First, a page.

Photo courtesy of the Utah Department of Transportation.
The first comprehensive, regional transportation planning efforts in the Wasatch Front urban area were undertaken in the early 1960s. At that time, the Utah Department of Transportation (UDOT) worked with local elected officials in the Wasatch Front region to develop an area-wide, long-range transportation plan (LRP) for 1980. As part of this study and analysis, an origin-destination survey for this region was conducted to develop travel-forecasting models to project future traffic flows.
In the mid-1970s, a major update to the Wasatch Front region’s LRP was undertaken by the Wasatch Front Regional Council (WFRC). The objective was to extend the LRP to the planning horizon of 1995, taking into account the changes in development patterns and travel behavior that had occurred since the first LRP was adopted. The 1979 LRP, with a planning horizon set to 1995, consisted of Technical Report 13 for the Salt Lake Urbanized Area and Technical Report 19 for the Ogden Urbanized Area. This LRP was approved, published, and distributed in September of 1979.
In the 1980s, a second major update to the Wasatch Front region’s LRP was undertaken by WFRC. This update effort extended the LRP’s time horizon to 2005. While earlier long-range transportation plans had developed a good master plan for future transportation facilities with an emphasis on highways, many of the facilities would not be needed during the time frame of the plan and funding for other projects was unlikely to be available. The LRP developed in 1987 took a slightly different approach and made recommendations to address the projected needs for the year 2005. WFRC also developed a separate plan for facilities needed beyond 2005 as a guide for local communities to use in future local transportation planning. The 2005 LRP was approved by the Council in 1987, and consisted of Technical Report 22 for the Salt Lake Urbanized Area and Technical Report 23 for the Ogden Urbanized Area.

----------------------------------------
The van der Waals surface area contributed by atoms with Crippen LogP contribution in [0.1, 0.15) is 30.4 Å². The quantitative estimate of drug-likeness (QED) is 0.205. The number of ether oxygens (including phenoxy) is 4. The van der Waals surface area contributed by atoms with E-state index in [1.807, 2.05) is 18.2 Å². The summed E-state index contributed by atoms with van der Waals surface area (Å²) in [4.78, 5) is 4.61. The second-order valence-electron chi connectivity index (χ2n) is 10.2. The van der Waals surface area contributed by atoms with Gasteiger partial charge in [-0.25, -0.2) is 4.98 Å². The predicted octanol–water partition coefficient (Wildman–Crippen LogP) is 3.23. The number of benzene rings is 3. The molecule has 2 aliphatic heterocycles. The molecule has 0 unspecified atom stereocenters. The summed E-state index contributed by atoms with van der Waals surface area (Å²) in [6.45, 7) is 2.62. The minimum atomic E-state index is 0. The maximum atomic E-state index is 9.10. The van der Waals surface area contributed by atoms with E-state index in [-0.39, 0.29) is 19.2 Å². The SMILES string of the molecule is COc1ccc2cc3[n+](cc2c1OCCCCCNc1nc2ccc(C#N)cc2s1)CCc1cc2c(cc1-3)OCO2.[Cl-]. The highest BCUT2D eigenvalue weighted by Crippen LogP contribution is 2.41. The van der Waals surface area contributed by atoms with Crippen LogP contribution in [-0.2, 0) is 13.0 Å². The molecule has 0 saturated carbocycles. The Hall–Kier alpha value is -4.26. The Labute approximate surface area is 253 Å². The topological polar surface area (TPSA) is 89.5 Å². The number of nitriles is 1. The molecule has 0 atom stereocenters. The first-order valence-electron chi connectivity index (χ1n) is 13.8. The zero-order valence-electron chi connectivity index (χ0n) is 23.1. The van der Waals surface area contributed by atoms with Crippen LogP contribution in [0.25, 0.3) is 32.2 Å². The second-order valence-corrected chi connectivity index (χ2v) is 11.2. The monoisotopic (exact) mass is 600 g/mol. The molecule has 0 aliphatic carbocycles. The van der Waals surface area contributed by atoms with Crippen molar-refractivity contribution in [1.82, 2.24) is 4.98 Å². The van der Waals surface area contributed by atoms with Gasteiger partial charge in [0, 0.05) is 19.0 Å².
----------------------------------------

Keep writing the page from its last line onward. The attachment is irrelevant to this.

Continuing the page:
Beginning with the passage of the Intermodal Surface Transportation Efficiency Act (ISTEA) in 1991, all regional transportation plans are now required to include a financial element showing how the recommended projects and facilities can reasonably be implemented. This financial constraint meant that some needed projects could not be included in LRP recommendations. In 1993, WFRC adopted an interim long-range transportation plan to address the financial requirements and other criteria established by ISTEA. The Council approved a final long-range transportation plan in 1995. This LRP, which had a planning horizon set to the year 2015, addressed ISTEA requirements. Three reports were published, including Technical Report 32, The Salt Lake Area Long-range Plan, Technical Report 33, The Ogden Area Long-range Plan, and Technical Report 34, The Financial Plan for the Wasatch Front Region Transportation Plans.Read More
The LRP was revisited beginning in January of 1999. The Salt Lake and Ogden Urbanized Areas, treated in the past as two separate and distinct geographic jurisdictions for population projections, travel demand analysis, needs assessment, recommended transportation projects, and supporting documentation, were combined into the larger, more complete Wasatch Front urban area for the purposes of this particular planning effort. The LRP and supporting documentation, entitled the Wasatch Front Urban Area Long-range Transportation Plan: 2002-2030, was approved and adopted by the Council in December of 2001. The 2002-2030 LRP was designated Technical Report 40. Technical Report 41, entitled the Wasatch Front Urban Area Long-range Transportation Plan: 2002-2030 Financial Plan, along with appendices and an executive summary, provided supporting documentation to the 2002-2030 LRP. In the 2000 United States Census, the Ogden Urbanized Area became the Ogden-Layton Urbanized Area, which incorporated a portion of Davis County that was formerly included in the Salt Lake Urbanized Area.